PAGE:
A new study says a controversial chemical used to coat metal packaging is still widely used by Campbell Soup, Del Monte, General Mills and many other big food manufacturers, even as some in the industry vow to discontinue use of the lining.
A study, backed by six nonprofit groups, claims 67% of the cans that it had tested contained Bisphenol A (known as BPA). BPA, which has been used in food packaging since the 1960s, is used by food makers to preserve food. But small amounts of the material can migrate into food, as is the case with any packaging material used to contain food.
That’s where the controversy lies. Some groups allege BPA is a toxic chemical that leads to harmful health effects, including increased risk of cancer, infertility and asthma. Food manufacturers and the Food & Drug Administration, which deems BPA as safe to use, have conceded some consumers are calling for the food industry to find and use alternatives. That is part of a broader consumer-driven movement to get Big Food to think differently about food manufacturing and sourcing.
The analysis of 192 cans tested found that 129 of them still contained BPA in the packaging. All 15 of the Campbell Soup cans tested contained BPA, even though Campbell vowed a few years ago to make a change on this front. BPA was also found in cans used by Nestle , Del Monte, McCormick & Company and General Mills, including the brand Progresso. Even smaller brands like Goya Foods and Ocean Spray Cranberries tested positive for BPA.
The study also found BPA in private-label cans sold at Target and Walmart . Neither Target nor Walmart have policies in place to eliminate BPA in canned food.
Campbell told Fortune that the transition had taken longer than expected, saying there are technical challenges to moving away from BPA as it has been used as a standard can lining by the food industry for decades. Campbell said it wants to ensure any transition is cost-effective, while also adding it is an enormous undertaking for the food giant. Campbell ships nearly two billion cans annually, comprising of more than 600 different recipes.
“Making a change of this magnitude requires input form hundreds of employees across the company,” Mark Alexander, President of Campbell Americas Simple Meals & Beverages wrote in a blog post this week. “It’s not something that can be done quickly, nor would we want to.”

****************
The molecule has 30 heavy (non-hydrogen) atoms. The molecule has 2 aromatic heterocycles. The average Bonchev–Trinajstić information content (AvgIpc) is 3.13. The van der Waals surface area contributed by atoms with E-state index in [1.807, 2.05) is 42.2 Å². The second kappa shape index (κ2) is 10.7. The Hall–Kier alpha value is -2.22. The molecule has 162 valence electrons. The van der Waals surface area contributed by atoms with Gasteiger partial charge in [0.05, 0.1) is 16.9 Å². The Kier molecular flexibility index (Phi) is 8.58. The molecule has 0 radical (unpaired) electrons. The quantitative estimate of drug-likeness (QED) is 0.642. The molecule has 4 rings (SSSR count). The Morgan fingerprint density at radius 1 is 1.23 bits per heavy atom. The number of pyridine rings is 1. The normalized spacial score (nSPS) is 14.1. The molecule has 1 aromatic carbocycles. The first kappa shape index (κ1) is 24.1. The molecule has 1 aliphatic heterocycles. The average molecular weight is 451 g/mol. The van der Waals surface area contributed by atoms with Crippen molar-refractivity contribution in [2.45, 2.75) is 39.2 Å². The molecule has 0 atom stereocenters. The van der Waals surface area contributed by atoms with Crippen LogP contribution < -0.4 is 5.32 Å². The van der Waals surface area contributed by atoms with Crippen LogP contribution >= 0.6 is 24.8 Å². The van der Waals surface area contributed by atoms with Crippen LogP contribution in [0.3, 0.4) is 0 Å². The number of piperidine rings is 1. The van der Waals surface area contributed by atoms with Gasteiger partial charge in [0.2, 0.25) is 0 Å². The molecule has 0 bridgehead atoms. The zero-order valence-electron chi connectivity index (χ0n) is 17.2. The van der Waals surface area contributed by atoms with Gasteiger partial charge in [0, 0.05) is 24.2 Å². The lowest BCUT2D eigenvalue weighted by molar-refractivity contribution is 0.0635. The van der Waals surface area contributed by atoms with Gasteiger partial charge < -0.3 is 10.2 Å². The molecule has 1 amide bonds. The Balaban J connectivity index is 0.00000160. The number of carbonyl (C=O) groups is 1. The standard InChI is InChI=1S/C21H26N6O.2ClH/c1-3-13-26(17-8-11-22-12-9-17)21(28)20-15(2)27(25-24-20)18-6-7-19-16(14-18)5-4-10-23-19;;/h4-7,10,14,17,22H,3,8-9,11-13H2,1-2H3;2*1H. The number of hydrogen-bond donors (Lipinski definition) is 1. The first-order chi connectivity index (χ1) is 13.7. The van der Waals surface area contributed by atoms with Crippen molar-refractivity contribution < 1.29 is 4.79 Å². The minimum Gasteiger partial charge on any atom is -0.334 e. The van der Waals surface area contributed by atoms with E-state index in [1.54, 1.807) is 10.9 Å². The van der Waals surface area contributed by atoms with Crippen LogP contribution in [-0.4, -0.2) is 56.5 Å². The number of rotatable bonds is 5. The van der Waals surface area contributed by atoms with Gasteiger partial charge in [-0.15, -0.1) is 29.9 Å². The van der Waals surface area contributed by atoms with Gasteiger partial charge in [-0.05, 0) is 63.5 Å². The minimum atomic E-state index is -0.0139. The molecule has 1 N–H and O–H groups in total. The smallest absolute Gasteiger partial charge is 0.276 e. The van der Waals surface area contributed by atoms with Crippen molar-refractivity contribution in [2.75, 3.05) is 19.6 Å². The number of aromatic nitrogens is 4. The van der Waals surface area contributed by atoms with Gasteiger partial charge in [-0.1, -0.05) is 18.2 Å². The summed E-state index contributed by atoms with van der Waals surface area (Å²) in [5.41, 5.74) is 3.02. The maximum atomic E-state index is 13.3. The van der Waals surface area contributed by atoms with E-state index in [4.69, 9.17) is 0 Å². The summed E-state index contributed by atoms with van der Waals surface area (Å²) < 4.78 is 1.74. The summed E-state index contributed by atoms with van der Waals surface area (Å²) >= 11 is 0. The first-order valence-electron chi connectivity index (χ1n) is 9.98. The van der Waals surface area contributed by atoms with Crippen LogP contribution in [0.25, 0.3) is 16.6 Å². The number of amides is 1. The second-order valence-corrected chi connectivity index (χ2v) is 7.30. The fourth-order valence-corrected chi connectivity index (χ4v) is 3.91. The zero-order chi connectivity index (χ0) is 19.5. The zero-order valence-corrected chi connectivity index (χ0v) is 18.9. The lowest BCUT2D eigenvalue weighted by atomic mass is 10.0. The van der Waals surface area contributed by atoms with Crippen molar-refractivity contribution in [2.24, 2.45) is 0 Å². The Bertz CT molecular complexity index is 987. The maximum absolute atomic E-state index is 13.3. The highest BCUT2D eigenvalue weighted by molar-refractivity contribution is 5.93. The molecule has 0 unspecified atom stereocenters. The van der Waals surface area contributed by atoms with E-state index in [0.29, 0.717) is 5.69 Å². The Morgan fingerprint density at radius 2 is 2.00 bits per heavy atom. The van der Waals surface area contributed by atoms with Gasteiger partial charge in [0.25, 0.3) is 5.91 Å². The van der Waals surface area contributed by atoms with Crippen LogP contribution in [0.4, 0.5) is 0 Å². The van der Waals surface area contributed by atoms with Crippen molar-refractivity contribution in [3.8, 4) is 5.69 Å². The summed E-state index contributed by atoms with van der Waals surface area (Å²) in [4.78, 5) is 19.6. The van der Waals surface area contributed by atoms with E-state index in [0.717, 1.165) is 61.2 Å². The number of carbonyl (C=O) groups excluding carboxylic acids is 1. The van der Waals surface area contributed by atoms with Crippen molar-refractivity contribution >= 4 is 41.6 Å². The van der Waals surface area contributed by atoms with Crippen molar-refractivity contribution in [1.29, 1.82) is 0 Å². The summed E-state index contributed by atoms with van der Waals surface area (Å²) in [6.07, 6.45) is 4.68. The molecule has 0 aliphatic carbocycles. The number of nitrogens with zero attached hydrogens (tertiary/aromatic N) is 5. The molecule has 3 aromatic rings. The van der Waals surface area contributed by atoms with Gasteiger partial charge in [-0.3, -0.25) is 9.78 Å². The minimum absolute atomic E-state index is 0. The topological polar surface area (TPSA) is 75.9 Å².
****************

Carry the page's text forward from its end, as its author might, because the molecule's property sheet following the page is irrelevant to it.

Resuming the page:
Campbell this week outlined a detailed timeline, saying it would remove BPA from packaging by the middle of next year. It has already made two million cans using the new linings, which are being shipped this moth, with 10 million more coming in April.
“It is not surprising that the study shows BPA in our cans, as we use BPA and the study was conducted before we started to produce and ship cans with non-BPA linings in March,” a Campbell spokeswoman told Fortune in an e-mail.
Del Monte on Tuesday said it would transition the company’s fresh pack production this year so that all of the company’s fruit and tomato products, as well as nearly all vegetable products found under the Del Monte brand, would convert to non-BPA linings.
Others have fared better. Amy’s Kitchen, Annie’s Homegrown, Hain Celestial and ConAgra have fully transitioned away from the use of BPA and have disclosed what alternatives they use today. The tests conducted on behalf of the nonprofits found that no BPA-based resins were detected in those brands.
For General Mills , the progress was split. It owns Annie’s, one of the brands that passed the test, but the analysis found that half of the samples tested positive for BPA. An important caveat: the findings included Green Giant, a brand now owned by B&G Foods .
General Mills has said it is working with can manufacturers to test linings that don’t use BPA. General Mills now uses an alternative for the company’s Muir Glen tomato products. In an e-mailed statement, the food maker said “scientific and governmental bodies worldwide have examined the science of BPA uses in food and concluded that BPA is safe.”
It is also important to note that the FDA as recently as 2014 proclaimed BPA as safe for food packaging, following a four-year review of more than 300 studies.
The backers of this study include Breast Cancer Fund, Campaign for Healthier Solutions, and Clean Production Action.